State of the Thing, Spring 2022
The sun rises higher in the sky, the air warms, and I say to myself, “I’ll go for a run.” On that run I remember I haven’t exercised in over four months. That’s probably why I’ve felt restless some nights and deflated some days.
On one of the restless nights I say to myself, “I haven’t built anything in over a year.” That’s not strictly true, I’ve been building relationships, a team. But I haven’t written code in a long time.
The lack you feel from not building does not announce itself. It shows up as wearines and a little angst.
The curse of growing older is that you remember the peaks long after you’ve descended from them. The biggest hurdle, with exercising, with coding, is to just get out there and do it, even though you won’t be performing at your highest level. “I have all this other stuff to do and I don’t have time to make anything cool,” says your out-of-shape mind.
A morning when I run at all is a good morning. Same goes for programming.
So I sat down to write a program that prints out how many pull requests per engineer we’ve shipped in the last two weeks. A very pointy-haired-boss kind of program.
Most all of my time went to getting what I wanted from APIs. You have to figure out how to authenticate. Which library should I use? Can I connect? Oh good, is there an example that matches what I want to do? No? Okay, let me look at the source to see what parameters I can pass into this function that might do what I want.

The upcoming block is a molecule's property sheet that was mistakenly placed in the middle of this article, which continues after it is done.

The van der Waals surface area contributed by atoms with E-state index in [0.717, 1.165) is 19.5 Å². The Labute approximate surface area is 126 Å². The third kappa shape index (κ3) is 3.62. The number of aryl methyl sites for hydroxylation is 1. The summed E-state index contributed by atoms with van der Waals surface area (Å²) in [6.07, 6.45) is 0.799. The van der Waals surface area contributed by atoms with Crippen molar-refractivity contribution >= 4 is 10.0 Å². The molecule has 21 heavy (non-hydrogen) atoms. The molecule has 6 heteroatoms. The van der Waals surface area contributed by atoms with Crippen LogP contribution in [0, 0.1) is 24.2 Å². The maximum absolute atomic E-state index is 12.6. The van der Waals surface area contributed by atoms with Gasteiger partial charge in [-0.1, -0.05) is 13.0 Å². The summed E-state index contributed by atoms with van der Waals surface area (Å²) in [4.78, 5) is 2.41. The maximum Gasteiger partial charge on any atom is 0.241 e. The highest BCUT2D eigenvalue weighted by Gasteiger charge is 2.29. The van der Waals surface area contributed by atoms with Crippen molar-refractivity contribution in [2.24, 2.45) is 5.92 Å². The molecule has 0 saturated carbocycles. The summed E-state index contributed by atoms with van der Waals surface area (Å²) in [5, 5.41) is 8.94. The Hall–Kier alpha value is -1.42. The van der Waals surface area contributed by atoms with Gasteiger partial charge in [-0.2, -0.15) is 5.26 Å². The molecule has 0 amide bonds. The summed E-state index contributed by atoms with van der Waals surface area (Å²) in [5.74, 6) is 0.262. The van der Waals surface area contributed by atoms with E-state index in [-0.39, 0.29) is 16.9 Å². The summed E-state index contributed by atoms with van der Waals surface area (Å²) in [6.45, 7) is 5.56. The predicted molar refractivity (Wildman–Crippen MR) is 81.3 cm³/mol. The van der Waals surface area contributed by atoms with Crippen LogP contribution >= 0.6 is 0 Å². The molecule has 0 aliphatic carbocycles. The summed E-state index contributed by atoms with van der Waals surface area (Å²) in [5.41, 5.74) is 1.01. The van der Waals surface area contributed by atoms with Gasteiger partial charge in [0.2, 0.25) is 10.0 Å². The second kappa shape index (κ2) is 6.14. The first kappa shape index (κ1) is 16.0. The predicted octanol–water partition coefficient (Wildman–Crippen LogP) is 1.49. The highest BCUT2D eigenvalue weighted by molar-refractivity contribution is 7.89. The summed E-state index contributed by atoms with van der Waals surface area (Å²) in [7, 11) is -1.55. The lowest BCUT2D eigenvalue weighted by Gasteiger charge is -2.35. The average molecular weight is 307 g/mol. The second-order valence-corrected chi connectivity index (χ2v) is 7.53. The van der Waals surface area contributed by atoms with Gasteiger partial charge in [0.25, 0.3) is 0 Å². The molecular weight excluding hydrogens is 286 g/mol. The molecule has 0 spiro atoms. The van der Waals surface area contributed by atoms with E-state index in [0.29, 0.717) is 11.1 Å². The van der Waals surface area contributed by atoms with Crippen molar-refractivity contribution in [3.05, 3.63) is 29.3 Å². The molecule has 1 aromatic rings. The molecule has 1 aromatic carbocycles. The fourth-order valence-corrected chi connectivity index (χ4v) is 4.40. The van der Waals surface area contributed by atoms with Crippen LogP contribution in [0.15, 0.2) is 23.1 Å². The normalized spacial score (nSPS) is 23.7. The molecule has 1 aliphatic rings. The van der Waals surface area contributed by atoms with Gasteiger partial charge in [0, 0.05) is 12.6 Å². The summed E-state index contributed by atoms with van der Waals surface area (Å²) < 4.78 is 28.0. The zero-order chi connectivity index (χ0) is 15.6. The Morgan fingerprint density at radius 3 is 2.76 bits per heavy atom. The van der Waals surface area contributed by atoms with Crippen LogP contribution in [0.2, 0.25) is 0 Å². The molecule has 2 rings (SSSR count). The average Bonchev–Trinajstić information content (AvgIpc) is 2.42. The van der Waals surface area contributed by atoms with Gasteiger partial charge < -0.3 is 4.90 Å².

By the end, I had four or five tabs open per API. Finding the right tab, copying the right code, and remembering what I had already tried presented the biggest cognitive load. Seeing function signatures floating next to the code helped some, but not to the point where I could stay entirely in the editor.
Basically I had to brute-force my way to working code. I’ve done this hundreds of times over the years. Enough to not want to bother (which leads to restlessness and angst), but also enough to know how to do it, when to stop pulling on a thread. Navigating this world is much, much harder if you’re just starting out. How do you even know if you’re making progress?
The code I write these days is also brutal. I don’t care about duplicating small snippets. If I need to remember what some value is I’ll assign it to a variable with a boringly descriptive name. Iterating over every element in a data structure sure beats spending time on clever traversals.
Taking the ungainly ways people actually write code and speeding them up is where the action’s at.
N.B. Do not ask me why counting pull requests in private repositories means you have to grant the GitHub personal access token an OAuth scope to manipulate any of your repositories!